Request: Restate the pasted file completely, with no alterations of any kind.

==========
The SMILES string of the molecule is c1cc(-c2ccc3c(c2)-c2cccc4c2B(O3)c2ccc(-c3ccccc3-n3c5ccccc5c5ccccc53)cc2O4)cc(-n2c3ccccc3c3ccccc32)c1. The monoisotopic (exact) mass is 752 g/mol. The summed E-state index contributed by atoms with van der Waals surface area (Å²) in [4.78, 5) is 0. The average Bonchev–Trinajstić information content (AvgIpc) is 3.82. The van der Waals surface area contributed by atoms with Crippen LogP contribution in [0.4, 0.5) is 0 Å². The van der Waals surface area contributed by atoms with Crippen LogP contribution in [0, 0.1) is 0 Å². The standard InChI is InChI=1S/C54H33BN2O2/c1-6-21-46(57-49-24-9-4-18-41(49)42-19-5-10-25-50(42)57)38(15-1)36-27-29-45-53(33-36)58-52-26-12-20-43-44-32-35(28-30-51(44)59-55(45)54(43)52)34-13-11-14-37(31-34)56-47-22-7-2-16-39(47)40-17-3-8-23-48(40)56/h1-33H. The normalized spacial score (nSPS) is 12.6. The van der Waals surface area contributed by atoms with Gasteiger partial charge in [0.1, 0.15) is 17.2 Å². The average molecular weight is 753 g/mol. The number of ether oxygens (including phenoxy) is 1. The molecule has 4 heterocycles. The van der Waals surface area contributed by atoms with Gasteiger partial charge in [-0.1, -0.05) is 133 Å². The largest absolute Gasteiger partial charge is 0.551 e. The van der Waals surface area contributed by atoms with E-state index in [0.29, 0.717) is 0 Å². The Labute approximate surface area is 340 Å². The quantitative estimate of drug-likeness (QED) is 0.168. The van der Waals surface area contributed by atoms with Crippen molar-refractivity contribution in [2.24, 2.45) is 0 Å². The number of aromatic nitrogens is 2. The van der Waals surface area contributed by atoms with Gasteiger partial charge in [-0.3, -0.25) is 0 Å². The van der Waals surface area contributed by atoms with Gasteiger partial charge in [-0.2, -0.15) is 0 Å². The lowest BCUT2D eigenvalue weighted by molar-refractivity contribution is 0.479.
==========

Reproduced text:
The SMILES string of the molecule is c1cc(-c2ccc3c(c2)-c2cccc4c2B(O3)c2ccc(-c3ccccc3-n3c5ccccc5c5ccccc53)cc2O4)cc(-n2c3ccccc3c3ccccc32)c1. The monoisotopic (exact) mass is 752 g/mol. The summed E-state index contributed by atoms with van der Waals surface area (Å²) in [4.78, 5) is 0. The average Bonchev–Trinajstić information content (AvgIpc) is 3.82. The van der Waals surface area contributed by atoms with Crippen LogP contribution in [0.4, 0.5) is 0 Å². The van der Waals surface area contributed by atoms with Crippen LogP contribution in [0, 0.1) is 0 Å². The standard InChI is InChI=1S/C54H33BN2O2/c1-6-21-46(57-49-24-9-4-18-41(49)42-19-5-10-25-50(42)57)38(15-1)36-27-29-45-53(33-36)58-52-26-12-20-43-44-32-35(28-30-51(44)59-55(45)54(43)52)34-13-11-14-37(31-34)56-47-22-7-2-16-39(47)40-17-3-8-23-48(40)56/h1-33H. The normalized spacial score (nSPS) is 12.6. The van der Waals surface area contributed by atoms with Gasteiger partial charge in [0.1, 0.15) is 17.2 Å². The average molecular weight is 753 g/mol. The number of ether oxygens (including phenoxy) is 1. The molecule has 4 heterocycles. The van der Waals surface area contributed by atoms with Gasteiger partial charge in [-0.1, -0.05) is 133 Å². The largest absolute Gasteiger partial charge is 0.551 e. The van der Waals surface area contributed by atoms with E-state index in [0.29, 0.717) is 0 Å². The Labute approximate surface area is 340 Å². The quantitative estimate of drug-likeness (QED) is 0.168. The van der Waals surface area contributed by atoms with Crippen molar-refractivity contribution in [2.24, 2.45) is 0 Å². The number of aromatic nitrogens is 2. The van der Waals surface area contributed by atoms with Gasteiger partial charge in [-0.3, -0.25) is 0 Å². The van der Waals surface area contributed by atoms with Gasteiger partial charge in [-0.2, -0.15) is 0 Å². The lowest BCUT2D eigenvalue weighted by molar-refractivity contribution is 0.479.